Rafal is a typical small town in the north of the Vega Baja del Segura
Rafal is one of the numerous small municipalities of the Vega Baja del Segura area in the south of the province of Alicante, occupying an area of under two square kilometres while at the same time being home to just over 4,000 inhabitants. The municipality is surrounded on all sides by that of Orihuela, the largest in the Vega Baja, although it is actually located around half way between the city of Orihuela and the coastal towns of Guardamar del Segura and Torrevieja.
The origins of the town date back to the time of the Moorish rule in southern Spain (8th to 13th century AD), and as is the case of so many places in Alicante this is reflected in its name. Originally the area was referred to by the Moors as “Rahal Al-Wazir”, meaning the land allotted to the local governor, but after the Reconquest by Christian forces this was first shortened to “Rahal” and then corrupted to Rafal.
Appropriately, perhaps, nowadays there is once again a sizeable north African community in Rafal, consisting mainly of those who have come to the EU in search of work in the fields and orchards of the Vega Baja. At one time these were farmed for mulberry trees (used for cultivating silkworms) and cotton as well as fruit and vegetables, but nowadays it is these last crops which provide the mainstay for the local economy. In addition, of course, they help to define the local gastronomy, which shares much in common with the rest of the southern end of the province of Alicante!
When the Christians repopulated Rafal and surrounding areas in the years after the Reconquista the townspeople soon adopted the Virgen del Rosario as their patron, and the parish church is dedicated to this apparition of the Virgin Mary. The outside of the church is barely decorated at all and appears fairly austere, but inside there is a wealth of artistic heritage to be admired, including three paintings from the school of José de Ribera which were commissioned by the Marquess of Rafal from the court of Carlos III in 1775.
These paintings survived the Torrevieja earthquake in 1829, but the bell tower was not so fortunate and collapsed onto the roof above the main altar, causing the only earthquake-related fatality in the town.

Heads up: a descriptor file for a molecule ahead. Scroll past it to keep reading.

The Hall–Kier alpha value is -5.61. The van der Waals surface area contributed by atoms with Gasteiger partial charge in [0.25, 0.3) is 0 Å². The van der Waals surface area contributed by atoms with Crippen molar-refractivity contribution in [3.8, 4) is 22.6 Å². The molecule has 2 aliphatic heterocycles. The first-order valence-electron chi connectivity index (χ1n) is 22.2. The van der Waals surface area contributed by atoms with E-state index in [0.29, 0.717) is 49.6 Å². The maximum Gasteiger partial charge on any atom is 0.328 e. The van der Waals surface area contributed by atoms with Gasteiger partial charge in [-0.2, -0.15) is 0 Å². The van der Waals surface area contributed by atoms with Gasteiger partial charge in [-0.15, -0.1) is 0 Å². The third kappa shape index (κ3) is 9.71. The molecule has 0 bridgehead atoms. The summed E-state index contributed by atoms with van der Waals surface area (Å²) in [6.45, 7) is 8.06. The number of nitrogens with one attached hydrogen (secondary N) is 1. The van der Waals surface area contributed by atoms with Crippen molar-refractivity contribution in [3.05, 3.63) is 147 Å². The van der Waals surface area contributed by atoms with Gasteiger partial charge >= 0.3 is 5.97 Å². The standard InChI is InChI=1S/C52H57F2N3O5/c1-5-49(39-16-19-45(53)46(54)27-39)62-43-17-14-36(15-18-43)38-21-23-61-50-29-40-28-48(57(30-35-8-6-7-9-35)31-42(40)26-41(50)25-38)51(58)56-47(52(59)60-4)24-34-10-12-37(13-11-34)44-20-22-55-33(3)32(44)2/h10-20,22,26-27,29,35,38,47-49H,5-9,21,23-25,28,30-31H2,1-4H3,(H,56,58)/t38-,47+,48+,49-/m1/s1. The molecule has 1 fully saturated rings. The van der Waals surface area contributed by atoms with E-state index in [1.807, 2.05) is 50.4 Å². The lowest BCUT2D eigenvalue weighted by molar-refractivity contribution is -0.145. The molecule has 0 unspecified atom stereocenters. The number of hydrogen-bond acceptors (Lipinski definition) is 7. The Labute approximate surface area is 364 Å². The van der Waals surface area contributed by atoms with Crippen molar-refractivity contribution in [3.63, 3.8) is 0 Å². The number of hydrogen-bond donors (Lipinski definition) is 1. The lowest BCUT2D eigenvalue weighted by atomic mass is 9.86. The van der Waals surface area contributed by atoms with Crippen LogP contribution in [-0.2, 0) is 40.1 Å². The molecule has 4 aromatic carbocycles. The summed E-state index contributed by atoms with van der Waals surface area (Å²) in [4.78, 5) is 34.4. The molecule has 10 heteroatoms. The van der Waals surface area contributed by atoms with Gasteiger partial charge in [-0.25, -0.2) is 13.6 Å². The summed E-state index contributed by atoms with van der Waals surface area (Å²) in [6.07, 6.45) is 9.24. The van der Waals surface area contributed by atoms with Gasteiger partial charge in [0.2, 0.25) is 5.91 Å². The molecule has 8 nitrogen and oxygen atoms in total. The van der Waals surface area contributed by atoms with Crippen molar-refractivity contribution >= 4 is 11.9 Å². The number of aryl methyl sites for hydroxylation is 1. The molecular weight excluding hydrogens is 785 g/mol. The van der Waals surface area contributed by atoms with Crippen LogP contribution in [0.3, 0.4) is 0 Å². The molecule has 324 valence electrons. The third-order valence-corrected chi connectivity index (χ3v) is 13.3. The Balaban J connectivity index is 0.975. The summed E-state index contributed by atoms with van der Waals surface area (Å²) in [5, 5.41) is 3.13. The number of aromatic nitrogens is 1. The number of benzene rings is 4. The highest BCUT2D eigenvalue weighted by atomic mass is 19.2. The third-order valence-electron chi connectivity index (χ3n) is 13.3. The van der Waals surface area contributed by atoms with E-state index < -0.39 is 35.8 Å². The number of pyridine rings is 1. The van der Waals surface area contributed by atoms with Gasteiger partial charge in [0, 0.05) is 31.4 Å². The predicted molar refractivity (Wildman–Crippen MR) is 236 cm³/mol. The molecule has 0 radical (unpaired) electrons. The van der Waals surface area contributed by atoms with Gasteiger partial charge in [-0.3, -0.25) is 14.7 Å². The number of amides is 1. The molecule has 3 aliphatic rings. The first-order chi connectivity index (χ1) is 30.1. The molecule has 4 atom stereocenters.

In the 20th century, though, Rafal also features various far more modern buildings as a sign that it intends to continue to move with the times, including the Town Hall, the library and an auditorium.
These give the impression of a vibrant, active population, and never is this more the case than when the various annual fiestas are held. For many the most important of these are the Fiestas Patronales on and around the feast day of the Virgen del Rosario, including a religious procession on 7th October and a more pagan parade the following day, but the local Semana Santa celebrations are also worth a visit.
The most iconic event in Rafal during this period is the “Graná” procession on Easter Day itself, when a papier-mâché pomegranate-like structure is suspended from the main archway. At dawn it opens as the figure of the Virgen del Rosario approaches, and thousands of small pieces of coloured paper and flower petals pour out as the Virgin is reunited with her son and the town symbolically commemorates the Resurrection.
Located under a kilometre north of the River Segura, around 20 kilometres from where it flows into the Mediterranean in Guardamar, Rafal is a small town, but contains all that is quintessential of a typical Vega Baja town: fertile farmland, attractive countryside, a rich history with its roots in the Moorish rule of southern Spain, a wealth of religious and pagan traditions and the gastronomy which characterizes this part of the province of Alicante.